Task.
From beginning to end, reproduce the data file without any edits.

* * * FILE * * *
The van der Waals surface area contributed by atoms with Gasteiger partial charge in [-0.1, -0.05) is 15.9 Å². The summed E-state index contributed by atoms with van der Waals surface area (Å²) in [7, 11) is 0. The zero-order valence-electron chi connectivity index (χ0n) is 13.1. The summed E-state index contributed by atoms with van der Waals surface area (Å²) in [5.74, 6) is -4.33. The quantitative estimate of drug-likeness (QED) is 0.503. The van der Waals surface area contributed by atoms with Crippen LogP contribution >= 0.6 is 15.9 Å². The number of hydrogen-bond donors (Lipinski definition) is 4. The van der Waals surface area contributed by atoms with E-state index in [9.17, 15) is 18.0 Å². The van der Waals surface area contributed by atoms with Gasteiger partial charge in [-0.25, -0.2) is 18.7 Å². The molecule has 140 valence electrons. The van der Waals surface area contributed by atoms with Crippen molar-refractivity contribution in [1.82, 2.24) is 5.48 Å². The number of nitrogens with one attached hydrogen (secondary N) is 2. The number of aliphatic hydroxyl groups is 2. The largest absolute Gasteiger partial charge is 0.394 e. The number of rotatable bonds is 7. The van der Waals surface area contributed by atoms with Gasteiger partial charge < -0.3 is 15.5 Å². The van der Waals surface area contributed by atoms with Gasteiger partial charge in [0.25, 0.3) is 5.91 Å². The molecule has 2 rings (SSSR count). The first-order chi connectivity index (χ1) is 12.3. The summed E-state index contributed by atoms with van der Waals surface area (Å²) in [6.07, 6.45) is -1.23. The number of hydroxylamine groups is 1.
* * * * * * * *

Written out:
The van der Waals surface area contributed by atoms with Gasteiger partial charge in [-0.1, -0.05) is 15.9 Å². The summed E-state index contributed by atoms with van der Waals surface area (Å²) in [7, 11) is 0. The zero-order valence-electron chi connectivity index (χ0n) is 13.1. The summed E-state index contributed by atoms with van der Waals surface area (Å²) in [5.74, 6) is -4.33. The quantitative estimate of drug-likeness (QED) is 0.503. The van der Waals surface area contributed by atoms with Crippen LogP contribution >= 0.6 is 15.9 Å². The number of hydrogen-bond donors (Lipinski definition) is 4. The van der Waals surface area contributed by atoms with E-state index in [9.17, 15) is 18.0 Å². The van der Waals surface area contributed by atoms with Gasteiger partial charge in [-0.25, -0.2) is 18.7 Å². The molecule has 140 valence electrons. The van der Waals surface area contributed by atoms with Crippen molar-refractivity contribution in [1.82, 2.24) is 5.48 Å². The number of nitrogens with one attached hydrogen (secondary N) is 2. The number of aliphatic hydroxyl groups is 2. The largest absolute Gasteiger partial charge is 0.394 e. The number of rotatable bonds is 7. The van der Waals surface area contributed by atoms with Gasteiger partial charge < -0.3 is 15.5 Å². The van der Waals surface area contributed by atoms with Gasteiger partial charge in [0.25, 0.3) is 5.91 Å². The molecule has 2 rings (SSSR count). The first-order chi connectivity index (χ1) is 12.3. The summed E-state index contributed by atoms with van der Waals surface area (Å²) in [6.07, 6.45) is -1.23. The number of hydroxylamine groups is 1.